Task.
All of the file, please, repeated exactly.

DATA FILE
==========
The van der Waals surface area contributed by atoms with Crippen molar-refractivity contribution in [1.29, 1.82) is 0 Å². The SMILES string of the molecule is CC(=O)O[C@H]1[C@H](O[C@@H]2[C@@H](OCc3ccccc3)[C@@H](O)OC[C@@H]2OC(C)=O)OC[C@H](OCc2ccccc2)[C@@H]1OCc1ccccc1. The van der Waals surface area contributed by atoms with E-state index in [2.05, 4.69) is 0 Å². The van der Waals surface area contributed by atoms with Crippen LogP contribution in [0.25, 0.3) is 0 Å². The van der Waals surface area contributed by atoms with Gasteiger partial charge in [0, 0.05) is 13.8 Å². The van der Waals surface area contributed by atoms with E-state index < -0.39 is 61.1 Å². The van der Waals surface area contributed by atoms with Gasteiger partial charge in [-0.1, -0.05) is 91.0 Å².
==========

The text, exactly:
The van der Waals surface area contributed by atoms with Crippen molar-refractivity contribution in [1.29, 1.82) is 0 Å². The SMILES string of the molecule is CC(=O)O[C@H]1[C@H](O[C@@H]2[C@@H](OCc3ccccc3)[C@@H](O)OC[C@@H]2OC(C)=O)OC[C@H](OCc2ccccc2)[C@@H]1OCc1ccccc1. The van der Waals surface area contributed by atoms with E-state index in [2.05, 4.69) is 0 Å². The van der Waals surface area contributed by atoms with Crippen LogP contribution in [0.25, 0.3) is 0 Å². The van der Waals surface area contributed by atoms with Gasteiger partial charge in [0, 0.05) is 13.8 Å². The van der Waals surface area contributed by atoms with E-state index < -0.39 is 61.1 Å². The van der Waals surface area contributed by atoms with Gasteiger partial charge in [-0.1, -0.05) is 91.0 Å².